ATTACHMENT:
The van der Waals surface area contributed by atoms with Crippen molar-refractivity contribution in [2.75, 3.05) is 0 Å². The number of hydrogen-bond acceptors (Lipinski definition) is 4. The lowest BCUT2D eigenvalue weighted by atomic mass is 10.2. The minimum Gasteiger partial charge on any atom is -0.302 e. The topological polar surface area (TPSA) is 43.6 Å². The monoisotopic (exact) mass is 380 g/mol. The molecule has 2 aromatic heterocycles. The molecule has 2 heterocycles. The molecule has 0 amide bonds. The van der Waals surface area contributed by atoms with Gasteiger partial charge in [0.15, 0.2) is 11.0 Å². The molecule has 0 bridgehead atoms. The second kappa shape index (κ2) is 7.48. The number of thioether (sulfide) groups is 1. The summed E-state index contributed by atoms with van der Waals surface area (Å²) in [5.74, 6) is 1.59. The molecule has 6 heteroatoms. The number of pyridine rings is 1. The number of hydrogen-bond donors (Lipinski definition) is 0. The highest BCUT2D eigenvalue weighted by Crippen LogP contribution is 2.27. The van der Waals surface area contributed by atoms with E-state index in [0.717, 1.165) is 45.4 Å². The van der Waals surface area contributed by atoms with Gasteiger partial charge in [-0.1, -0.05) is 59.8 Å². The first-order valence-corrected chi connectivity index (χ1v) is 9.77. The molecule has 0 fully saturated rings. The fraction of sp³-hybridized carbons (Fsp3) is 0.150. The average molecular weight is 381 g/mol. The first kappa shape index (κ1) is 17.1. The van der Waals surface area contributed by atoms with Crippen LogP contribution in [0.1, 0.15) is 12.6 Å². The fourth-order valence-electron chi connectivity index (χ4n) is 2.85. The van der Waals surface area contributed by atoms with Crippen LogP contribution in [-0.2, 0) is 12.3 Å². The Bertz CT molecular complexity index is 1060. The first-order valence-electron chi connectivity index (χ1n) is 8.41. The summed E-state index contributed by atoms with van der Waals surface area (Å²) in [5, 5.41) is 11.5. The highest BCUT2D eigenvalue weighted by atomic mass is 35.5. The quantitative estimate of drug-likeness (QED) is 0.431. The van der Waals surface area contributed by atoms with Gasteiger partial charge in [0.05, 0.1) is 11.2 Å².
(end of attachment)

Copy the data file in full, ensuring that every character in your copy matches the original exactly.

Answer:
The van der Waals surface area contributed by atoms with Crippen molar-refractivity contribution in [2.75, 3.05) is 0 Å². The number of hydrogen-bond acceptors (Lipinski definition) is 4. The lowest BCUT2D eigenvalue weighted by atomic mass is 10.2. The minimum Gasteiger partial charge on any atom is -0.302 e. The topological polar surface area (TPSA) is 43.6 Å². The monoisotopic (exact) mass is 380 g/mol. The molecule has 2 aromatic heterocycles. The molecule has 2 heterocycles. The molecule has 0 amide bonds. The van der Waals surface area contributed by atoms with Gasteiger partial charge in [0.15, 0.2) is 11.0 Å². The molecule has 0 bridgehead atoms. The second kappa shape index (κ2) is 7.48. The number of thioether (sulfide) groups is 1. The summed E-state index contributed by atoms with van der Waals surface area (Å²) in [5.74, 6) is 1.59. The molecule has 6 heteroatoms. The number of pyridine rings is 1. The number of hydrogen-bond donors (Lipinski definition) is 0. The highest BCUT2D eigenvalue weighted by Crippen LogP contribution is 2.27. The van der Waals surface area contributed by atoms with E-state index in [0.717, 1.165) is 45.4 Å². The van der Waals surface area contributed by atoms with Gasteiger partial charge in [-0.1, -0.05) is 59.8 Å². The first-order valence-corrected chi connectivity index (χ1v) is 9.77. The molecule has 0 fully saturated rings. The fraction of sp³-hybridized carbons (Fsp3) is 0.150. The average molecular weight is 381 g/mol. The first kappa shape index (κ1) is 17.1. The van der Waals surface area contributed by atoms with Crippen LogP contribution in [0.1, 0.15) is 12.6 Å². The fourth-order valence-electron chi connectivity index (χ4n) is 2.85. The van der Waals surface area contributed by atoms with Crippen LogP contribution in [-0.2, 0) is 12.3 Å². The Bertz CT molecular complexity index is 1060. The first-order valence-electron chi connectivity index (χ1n) is 8.41. The summed E-state index contributed by atoms with van der Waals surface area (Å²) in [5, 5.41) is 11.5. The highest BCUT2D eigenvalue weighted by atomic mass is 35.5. The quantitative estimate of drug-likeness (QED) is 0.431. The van der Waals surface area contributed by atoms with Gasteiger partial charge in [0.05, 0.1) is 11.2 Å².